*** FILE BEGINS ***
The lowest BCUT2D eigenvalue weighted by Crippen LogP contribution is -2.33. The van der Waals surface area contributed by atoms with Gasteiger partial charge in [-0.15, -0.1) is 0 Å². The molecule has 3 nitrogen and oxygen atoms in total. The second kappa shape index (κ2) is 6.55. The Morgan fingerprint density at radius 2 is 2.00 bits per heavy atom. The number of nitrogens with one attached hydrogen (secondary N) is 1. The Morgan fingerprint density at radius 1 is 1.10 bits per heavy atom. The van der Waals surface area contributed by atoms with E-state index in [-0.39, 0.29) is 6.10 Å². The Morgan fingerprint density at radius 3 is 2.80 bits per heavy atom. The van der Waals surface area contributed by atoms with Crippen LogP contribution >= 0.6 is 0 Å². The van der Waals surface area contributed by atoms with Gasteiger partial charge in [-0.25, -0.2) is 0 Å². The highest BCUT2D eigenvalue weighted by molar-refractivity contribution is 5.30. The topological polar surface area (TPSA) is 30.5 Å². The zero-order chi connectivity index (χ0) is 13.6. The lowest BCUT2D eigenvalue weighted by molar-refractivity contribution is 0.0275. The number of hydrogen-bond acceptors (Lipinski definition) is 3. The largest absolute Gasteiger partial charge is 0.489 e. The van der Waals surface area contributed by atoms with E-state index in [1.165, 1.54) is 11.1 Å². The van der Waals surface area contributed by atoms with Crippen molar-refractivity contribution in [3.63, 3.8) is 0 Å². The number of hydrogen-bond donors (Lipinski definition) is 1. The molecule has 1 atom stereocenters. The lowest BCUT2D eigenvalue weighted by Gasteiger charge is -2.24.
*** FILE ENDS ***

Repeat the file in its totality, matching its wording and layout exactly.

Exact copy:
The lowest BCUT2D eigenvalue weighted by Crippen LogP contribution is -2.33. The van der Waals surface area contributed by atoms with Gasteiger partial charge in [-0.15, -0.1) is 0 Å². The molecule has 3 nitrogen and oxygen atoms in total. The second kappa shape index (κ2) is 6.55. The Morgan fingerprint density at radius 2 is 2.00 bits per heavy atom. The number of nitrogens with one attached hydrogen (secondary N) is 1. The Morgan fingerprint density at radius 1 is 1.10 bits per heavy atom. The van der Waals surface area contributed by atoms with E-state index in [-0.39, 0.29) is 6.10 Å². The Morgan fingerprint density at radius 3 is 2.80 bits per heavy atom. The van der Waals surface area contributed by atoms with Crippen LogP contribution >= 0.6 is 0 Å². The van der Waals surface area contributed by atoms with Gasteiger partial charge in [-0.25, -0.2) is 0 Å². The highest BCUT2D eigenvalue weighted by molar-refractivity contribution is 5.30. The topological polar surface area (TPSA) is 30.5 Å². The zero-order chi connectivity index (χ0) is 13.6. The lowest BCUT2D eigenvalue weighted by molar-refractivity contribution is 0.0275. The number of hydrogen-bond acceptors (Lipinski definition) is 3. The largest absolute Gasteiger partial charge is 0.489 e. The van der Waals surface area contributed by atoms with E-state index in [1.165, 1.54) is 11.1 Å². The van der Waals surface area contributed by atoms with Crippen molar-refractivity contribution in [3.63, 3.8) is 0 Å². The number of hydrogen-bond donors (Lipinski definition) is 1. The molecule has 1 atom stereocenters. The lowest BCUT2D eigenvalue weighted by Gasteiger charge is -2.24.